Out of all the things I regret about Luke’s loss, one that brings among the most pain is that we didn’t spend more time with him after he was born.
On the day he died, a friend who’d lost her newborn son alerted us to Now I Lay Me Down to Sleep, a photography service for parents experiencing perinatal loss. But then I ended up delivering him in the middle of the night, when the photographer wasn’t available. For some reason it didn’t occur to me to wait a few hours, when the photog would be on call again. As a result, the only photographic evidence we have of his existence are a few grainy shots taken by the nurses; the only way I have come to know the details of his face is by cropping in on a photo taken of the three of us from about 10 feet away.
We didn’t bathe him or dress him either. We simply held him and kissed him and cried. He seemed so fragile. And then after an hour or two, we gave him away forever.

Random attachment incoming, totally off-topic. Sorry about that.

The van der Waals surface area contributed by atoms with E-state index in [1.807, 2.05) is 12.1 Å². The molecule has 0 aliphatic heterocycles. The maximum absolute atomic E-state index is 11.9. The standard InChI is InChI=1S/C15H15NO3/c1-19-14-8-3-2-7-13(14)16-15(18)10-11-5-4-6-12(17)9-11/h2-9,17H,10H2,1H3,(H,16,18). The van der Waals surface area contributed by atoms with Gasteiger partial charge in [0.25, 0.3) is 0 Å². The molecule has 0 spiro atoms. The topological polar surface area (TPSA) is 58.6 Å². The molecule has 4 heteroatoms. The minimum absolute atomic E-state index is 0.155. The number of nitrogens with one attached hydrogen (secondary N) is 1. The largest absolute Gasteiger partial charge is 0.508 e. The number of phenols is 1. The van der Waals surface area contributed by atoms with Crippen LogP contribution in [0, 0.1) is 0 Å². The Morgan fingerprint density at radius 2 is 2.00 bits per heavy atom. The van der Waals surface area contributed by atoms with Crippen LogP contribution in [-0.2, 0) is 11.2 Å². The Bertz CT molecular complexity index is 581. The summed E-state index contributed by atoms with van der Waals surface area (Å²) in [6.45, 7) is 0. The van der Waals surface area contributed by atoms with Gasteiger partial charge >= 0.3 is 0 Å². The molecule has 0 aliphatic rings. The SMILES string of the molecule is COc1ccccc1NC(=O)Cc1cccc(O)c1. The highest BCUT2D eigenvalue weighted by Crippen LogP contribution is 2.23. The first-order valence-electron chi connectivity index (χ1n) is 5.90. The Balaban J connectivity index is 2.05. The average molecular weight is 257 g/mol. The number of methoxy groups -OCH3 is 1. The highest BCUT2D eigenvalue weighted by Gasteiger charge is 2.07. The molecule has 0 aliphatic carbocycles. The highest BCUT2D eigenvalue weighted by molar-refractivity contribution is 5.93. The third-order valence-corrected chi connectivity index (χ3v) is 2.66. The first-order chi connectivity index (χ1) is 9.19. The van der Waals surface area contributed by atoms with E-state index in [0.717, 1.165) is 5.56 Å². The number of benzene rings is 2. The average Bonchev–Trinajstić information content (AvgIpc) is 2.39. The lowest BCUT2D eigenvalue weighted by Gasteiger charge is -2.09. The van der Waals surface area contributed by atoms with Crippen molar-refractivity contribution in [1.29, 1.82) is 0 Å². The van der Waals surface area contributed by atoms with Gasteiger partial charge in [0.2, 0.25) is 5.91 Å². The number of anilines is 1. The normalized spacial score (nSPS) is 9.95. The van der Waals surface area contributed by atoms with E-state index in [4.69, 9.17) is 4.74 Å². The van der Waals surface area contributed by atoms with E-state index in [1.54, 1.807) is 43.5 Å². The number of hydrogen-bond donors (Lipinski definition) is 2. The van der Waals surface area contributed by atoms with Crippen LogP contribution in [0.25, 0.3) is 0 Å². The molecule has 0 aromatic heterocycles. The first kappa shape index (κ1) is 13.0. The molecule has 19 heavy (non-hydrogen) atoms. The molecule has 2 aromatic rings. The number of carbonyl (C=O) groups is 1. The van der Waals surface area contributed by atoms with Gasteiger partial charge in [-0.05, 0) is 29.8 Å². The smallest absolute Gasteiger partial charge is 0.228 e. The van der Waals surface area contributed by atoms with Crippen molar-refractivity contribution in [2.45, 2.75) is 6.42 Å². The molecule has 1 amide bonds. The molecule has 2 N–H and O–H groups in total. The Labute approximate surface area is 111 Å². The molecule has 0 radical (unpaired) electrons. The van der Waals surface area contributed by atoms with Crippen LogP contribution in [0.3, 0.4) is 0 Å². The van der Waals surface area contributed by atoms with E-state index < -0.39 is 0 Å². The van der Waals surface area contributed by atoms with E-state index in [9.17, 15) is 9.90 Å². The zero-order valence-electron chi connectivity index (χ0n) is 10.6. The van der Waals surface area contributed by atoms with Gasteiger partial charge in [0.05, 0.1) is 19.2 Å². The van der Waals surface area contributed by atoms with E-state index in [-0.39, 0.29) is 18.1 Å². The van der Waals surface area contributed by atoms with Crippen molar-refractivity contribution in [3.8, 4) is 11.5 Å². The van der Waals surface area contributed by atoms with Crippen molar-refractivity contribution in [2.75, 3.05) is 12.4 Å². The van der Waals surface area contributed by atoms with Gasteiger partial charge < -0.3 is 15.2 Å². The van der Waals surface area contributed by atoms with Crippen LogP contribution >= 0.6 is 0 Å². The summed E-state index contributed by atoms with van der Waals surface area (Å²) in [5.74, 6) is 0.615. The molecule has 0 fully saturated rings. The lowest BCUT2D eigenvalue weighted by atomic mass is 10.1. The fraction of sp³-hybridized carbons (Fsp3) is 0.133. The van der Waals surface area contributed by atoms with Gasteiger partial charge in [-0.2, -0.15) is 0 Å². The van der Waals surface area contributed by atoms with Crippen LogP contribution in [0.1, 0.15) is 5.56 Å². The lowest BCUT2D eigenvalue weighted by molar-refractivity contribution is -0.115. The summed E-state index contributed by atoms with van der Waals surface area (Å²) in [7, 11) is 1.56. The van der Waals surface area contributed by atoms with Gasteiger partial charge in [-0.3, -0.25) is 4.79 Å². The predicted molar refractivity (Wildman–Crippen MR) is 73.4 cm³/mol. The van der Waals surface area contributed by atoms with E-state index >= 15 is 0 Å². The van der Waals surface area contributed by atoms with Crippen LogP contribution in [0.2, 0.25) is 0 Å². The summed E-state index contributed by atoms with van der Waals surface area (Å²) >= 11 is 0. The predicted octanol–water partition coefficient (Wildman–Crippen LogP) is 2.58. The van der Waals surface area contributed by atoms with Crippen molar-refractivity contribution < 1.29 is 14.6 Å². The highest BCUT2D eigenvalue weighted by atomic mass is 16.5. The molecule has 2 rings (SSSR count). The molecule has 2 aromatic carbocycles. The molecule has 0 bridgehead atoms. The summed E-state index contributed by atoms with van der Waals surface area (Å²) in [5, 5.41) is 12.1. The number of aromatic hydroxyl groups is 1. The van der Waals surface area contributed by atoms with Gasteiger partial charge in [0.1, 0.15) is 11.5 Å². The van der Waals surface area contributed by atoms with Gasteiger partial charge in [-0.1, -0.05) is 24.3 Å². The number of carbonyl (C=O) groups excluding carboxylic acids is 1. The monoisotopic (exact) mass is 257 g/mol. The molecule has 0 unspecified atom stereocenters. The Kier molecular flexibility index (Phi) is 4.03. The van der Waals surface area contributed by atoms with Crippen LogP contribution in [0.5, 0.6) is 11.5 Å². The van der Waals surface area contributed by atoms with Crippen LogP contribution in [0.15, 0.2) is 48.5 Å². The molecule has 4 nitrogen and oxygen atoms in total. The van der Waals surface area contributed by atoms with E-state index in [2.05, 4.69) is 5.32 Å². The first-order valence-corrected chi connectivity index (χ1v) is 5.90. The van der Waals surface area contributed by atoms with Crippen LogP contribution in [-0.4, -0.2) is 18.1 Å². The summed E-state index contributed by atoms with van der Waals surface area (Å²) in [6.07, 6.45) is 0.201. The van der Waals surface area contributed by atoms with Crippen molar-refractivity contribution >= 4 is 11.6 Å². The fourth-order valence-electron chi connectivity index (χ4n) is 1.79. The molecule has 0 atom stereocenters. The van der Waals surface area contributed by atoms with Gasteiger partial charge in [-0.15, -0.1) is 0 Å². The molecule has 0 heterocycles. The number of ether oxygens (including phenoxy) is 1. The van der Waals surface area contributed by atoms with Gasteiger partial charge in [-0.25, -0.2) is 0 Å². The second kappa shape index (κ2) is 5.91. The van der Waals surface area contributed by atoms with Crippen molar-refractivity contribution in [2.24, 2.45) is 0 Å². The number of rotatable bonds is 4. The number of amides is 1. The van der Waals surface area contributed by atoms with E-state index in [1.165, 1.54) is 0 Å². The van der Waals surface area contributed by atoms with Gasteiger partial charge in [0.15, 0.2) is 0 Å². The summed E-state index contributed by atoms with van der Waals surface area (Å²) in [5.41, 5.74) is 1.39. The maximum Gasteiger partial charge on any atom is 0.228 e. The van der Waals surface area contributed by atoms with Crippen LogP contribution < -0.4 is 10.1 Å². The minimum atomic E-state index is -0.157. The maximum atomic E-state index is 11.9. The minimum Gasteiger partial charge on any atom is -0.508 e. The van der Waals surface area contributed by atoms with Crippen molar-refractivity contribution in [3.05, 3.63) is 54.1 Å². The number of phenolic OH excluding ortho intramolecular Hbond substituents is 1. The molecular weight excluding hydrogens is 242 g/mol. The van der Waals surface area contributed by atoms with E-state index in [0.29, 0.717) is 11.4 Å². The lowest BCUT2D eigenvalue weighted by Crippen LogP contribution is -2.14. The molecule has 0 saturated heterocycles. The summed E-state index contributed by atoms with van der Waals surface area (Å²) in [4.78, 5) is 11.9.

Our hospital at the time didn’t have a Cuddle Cot, a cooling device meant to give grieving parents more time with their children. Thanks to a lobbying campaign by a few of us local loss moms, the hospital now has one. But that option wasn’t available to us, and we were robbed of the opportunity to spend hours or days with our son, the only time we would ever have with him.
I’ve met so many incredible loss moms, and I love them all. But it hurts to see how many of them have numerous beautiful, professionally staged photos of every part and parcel of their babies. At least they have that to hang onto. I don’t even have a lock of his precious hair. Only fleeting, drug-hazed midnight memories of the worst day of my life.